In an old Unitarian Universalist Sunday school curriculum called From Long Ago and Many Lands, religious educator Sophia Lyon Fahs wrote out three miracle birth stories for upper elementary children: the wonder stories of the birth of Buddha, Confucius, and Jesus. I like to present these stories during the worship services leading up to Christmas, during the “story for all ages” (or “children’s sermon” or whatever your church calls it). Each of these stories tells of miraculous events that happen before the birth of these three great religious teachers. Children pick up on the parallels between the stories — angels and prophecies and miraculous animals — and it helps them to better understand the wondrous aspects of the two familiar birth stories of Jesus from the books of Matthew and Luke.

Problem is that Sophia Fahs’s stories are really too long to tell in a worship service — as written, they can last a good ten minutes. Each year, I edit them down by sticking little bits of Post-It notes over the parts I don’t want to read, and then I take the bits of Post-It notes out and forget about it until next Advent season, until I have to do it all over again. This year, I got smart and decided to write out a condensed version of Fahs’s “Birth of Buddha” story and keep it in my files. Then I also took out my copy of The Story of Gotama Buddha: Jataka-nidana, and from that I pieced together a short and fairly coherent narrative of Buddha’s birth.

And as long as I had done all this work, I figured I’d post both stories here, in case someone else might find them useful. Both stories should last a little over five minutes when read aloud. You’ll find the condensed Fahs story at the very end of this post, and my own version immediately below…. Continue reading

Department of Cool UU Kids

Saba, my first-cousin-once-removed, goes to Sunday school at Unviersity Unitarian Church in Seattle. Except not this year, because her mom, Nancy (my cousin) is a Fulbright Fellow in Nairobi, Kenya. After the U.S. presidential elections, we got an email message from nancy which read in part: “Dr. Wangari Maathai, Nobel Laureate and founder of the Green Belt Movement, invited Saba to plan a tree with her, for President-elect Obama!”

How cool is that?

Hymn by Hosea Ballou

Hosea Ballou is one of the theological giants of my religious tradition, Unitarian Universalism. Back in 1805, Ballou wrote A Treatise on Atonement, still the major exposition of North American Universalism (you can read it online here). Unfortunately, Ballou was not what you’d call a great writer. When trying to describe his writing style, the adjective “clunky” comes immediately to mind.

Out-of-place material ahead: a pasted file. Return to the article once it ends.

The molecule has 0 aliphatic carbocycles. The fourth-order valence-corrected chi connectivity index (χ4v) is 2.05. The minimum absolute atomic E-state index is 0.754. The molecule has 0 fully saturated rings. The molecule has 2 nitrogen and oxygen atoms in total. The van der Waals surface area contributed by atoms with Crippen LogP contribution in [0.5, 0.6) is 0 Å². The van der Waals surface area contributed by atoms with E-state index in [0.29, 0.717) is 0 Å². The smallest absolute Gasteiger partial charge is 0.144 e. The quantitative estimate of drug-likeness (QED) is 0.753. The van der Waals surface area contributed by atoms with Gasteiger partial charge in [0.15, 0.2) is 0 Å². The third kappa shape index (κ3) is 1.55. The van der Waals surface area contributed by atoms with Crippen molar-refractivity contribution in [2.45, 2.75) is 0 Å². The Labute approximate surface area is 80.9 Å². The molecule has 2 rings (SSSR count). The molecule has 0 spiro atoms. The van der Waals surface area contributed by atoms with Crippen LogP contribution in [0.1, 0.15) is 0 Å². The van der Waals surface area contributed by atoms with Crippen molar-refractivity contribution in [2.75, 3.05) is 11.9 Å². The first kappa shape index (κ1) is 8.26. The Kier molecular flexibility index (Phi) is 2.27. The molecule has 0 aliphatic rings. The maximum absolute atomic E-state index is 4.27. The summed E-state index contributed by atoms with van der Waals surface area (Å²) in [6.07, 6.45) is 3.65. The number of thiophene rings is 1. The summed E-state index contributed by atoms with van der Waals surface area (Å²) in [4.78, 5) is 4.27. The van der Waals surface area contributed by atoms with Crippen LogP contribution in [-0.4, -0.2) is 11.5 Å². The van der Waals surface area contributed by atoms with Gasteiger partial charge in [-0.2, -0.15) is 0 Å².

Because he was a mediocre writer, hardly anyone reads his Treatise any more, and hardly anyone bothers to sing any of the hundreds of hymns he wrote. This is unfortunate, because buried in Ballou’s clunky prose is a vision of a universe run by Love, where someday the power of Love is going to make everything turn out well.

I recently discovered that one of Ballou’s hymns is still in print — not in the current Unitarian Universalist hymnal, but in The Sacred Harp, a songbook widely used by shape-note singers. It’s number 411 in The Sacred Harp, and it goes like this:

1. Come, let us raise our voices high,
And from a sacred song,
To him who rules the earth and sky,
And does our days prolong.
Who through the night gave us to rest,
This morning cheered our eyes;
And with the thousands of the blest,
In health made us to rise.

2. Early to God we’ll send our prayer,
Make hast to pray and praise,
That he may make our good his care,
And guide us all our days.
And when the night of death comes on,
And we shall end our days,
May his rich grace the theme prolong,
Of his eternal praise.

Hosea Ballou, 1808 (C.M.D.)

No, I’m not proposing that we include this hymn in the next edition of the Unitarian Universalist hymnal. In The Sacred Harp book, Ballou’s hymn is set to a fuguing tune, fairly complex music that is far beyond the singing ability of the average American congregation (though it might be fun for a church choir), and the hymn itself is not quite good enough for me to want to go to the trouble of finding another, easier, tune for it. But it’s nice to know that people still do sing this old Universalist hymn, even though most of those who sing it probably have no idea who Hosea Ballou was, or what Universalism might be.

“Palin pardon amid turkey butchery”

…is the headline of this BBC news story. I think the Brits obsess on Sarah Palin because she’s got the same last name as Michael Palin of Monty Python fame, and having two adbsurdist public figures (one intentionally absurd, the other not) is too good a coincidence for them to waste. Speaking of absurd, click the link above to see a photo of Sarah Palin smiling vapidly while behind her stands a man holding a bloody turkey carcass. There’s something almost metaphorical about that image… if I could just figure out the metaphor….